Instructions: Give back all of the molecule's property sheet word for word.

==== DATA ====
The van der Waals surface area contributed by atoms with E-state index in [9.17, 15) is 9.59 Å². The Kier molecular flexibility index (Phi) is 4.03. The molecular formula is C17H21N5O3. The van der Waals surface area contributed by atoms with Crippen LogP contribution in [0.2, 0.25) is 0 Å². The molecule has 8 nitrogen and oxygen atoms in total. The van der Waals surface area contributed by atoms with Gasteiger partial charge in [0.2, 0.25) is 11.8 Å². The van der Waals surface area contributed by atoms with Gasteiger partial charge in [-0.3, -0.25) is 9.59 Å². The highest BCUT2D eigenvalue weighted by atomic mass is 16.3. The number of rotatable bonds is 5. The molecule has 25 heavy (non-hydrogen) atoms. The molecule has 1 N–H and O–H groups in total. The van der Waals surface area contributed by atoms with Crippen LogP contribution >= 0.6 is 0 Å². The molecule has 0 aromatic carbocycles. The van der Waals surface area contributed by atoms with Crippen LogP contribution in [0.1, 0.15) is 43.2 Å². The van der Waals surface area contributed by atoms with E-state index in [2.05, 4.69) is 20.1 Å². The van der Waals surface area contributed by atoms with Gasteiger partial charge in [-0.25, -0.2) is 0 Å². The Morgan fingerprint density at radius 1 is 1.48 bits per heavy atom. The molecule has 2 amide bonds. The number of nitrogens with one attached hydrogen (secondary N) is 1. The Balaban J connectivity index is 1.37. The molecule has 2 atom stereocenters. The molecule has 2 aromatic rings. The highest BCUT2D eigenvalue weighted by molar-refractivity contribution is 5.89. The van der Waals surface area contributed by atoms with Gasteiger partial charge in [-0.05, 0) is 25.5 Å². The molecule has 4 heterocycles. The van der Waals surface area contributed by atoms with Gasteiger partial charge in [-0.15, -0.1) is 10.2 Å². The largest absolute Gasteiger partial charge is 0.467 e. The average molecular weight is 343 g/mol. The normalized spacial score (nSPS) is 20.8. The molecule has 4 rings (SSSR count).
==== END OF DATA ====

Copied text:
The van der Waals surface area contributed by atoms with E-state index in [9.17, 15) is 9.59 Å². The Kier molecular flexibility index (Phi) is 4.03. The molecular formula is C17H21N5O3. The van der Waals surface area contributed by atoms with Crippen LogP contribution in [0.2, 0.25) is 0 Å². The molecule has 8 nitrogen and oxygen atoms in total. The van der Waals surface area contributed by atoms with Gasteiger partial charge in [0.2, 0.25) is 11.8 Å². The van der Waals surface area contributed by atoms with Gasteiger partial charge in [-0.3, -0.25) is 9.59 Å². The highest BCUT2D eigenvalue weighted by atomic mass is 16.3. The number of rotatable bonds is 5. The molecule has 25 heavy (non-hydrogen) atoms. The molecule has 1 N–H and O–H groups in total. The van der Waals surface area contributed by atoms with Crippen LogP contribution >= 0.6 is 0 Å². The molecule has 0 aromatic carbocycles. The van der Waals surface area contributed by atoms with Crippen LogP contribution in [0.1, 0.15) is 43.2 Å². The van der Waals surface area contributed by atoms with E-state index in [2.05, 4.69) is 20.1 Å². The van der Waals surface area contributed by atoms with Gasteiger partial charge in [-0.25, -0.2) is 0 Å². The Morgan fingerprint density at radius 1 is 1.48 bits per heavy atom. The molecule has 2 amide bonds. The number of nitrogens with one attached hydrogen (secondary N) is 1. The Balaban J connectivity index is 1.37. The molecule has 2 atom stereocenters. The molecule has 2 aromatic rings. The highest BCUT2D eigenvalue weighted by molar-refractivity contribution is 5.89. The van der Waals surface area contributed by atoms with Gasteiger partial charge in [-0.05, 0) is 25.5 Å². The molecule has 4 heterocycles. The van der Waals surface area contributed by atoms with Gasteiger partial charge in [-0.15, -0.1) is 10.2 Å². The largest absolute Gasteiger partial charge is 0.467 e. The average molecular weight is 343 g/mol. The normalized spacial score (nSPS) is 20.8. The molecule has 4 rings (SSSR count).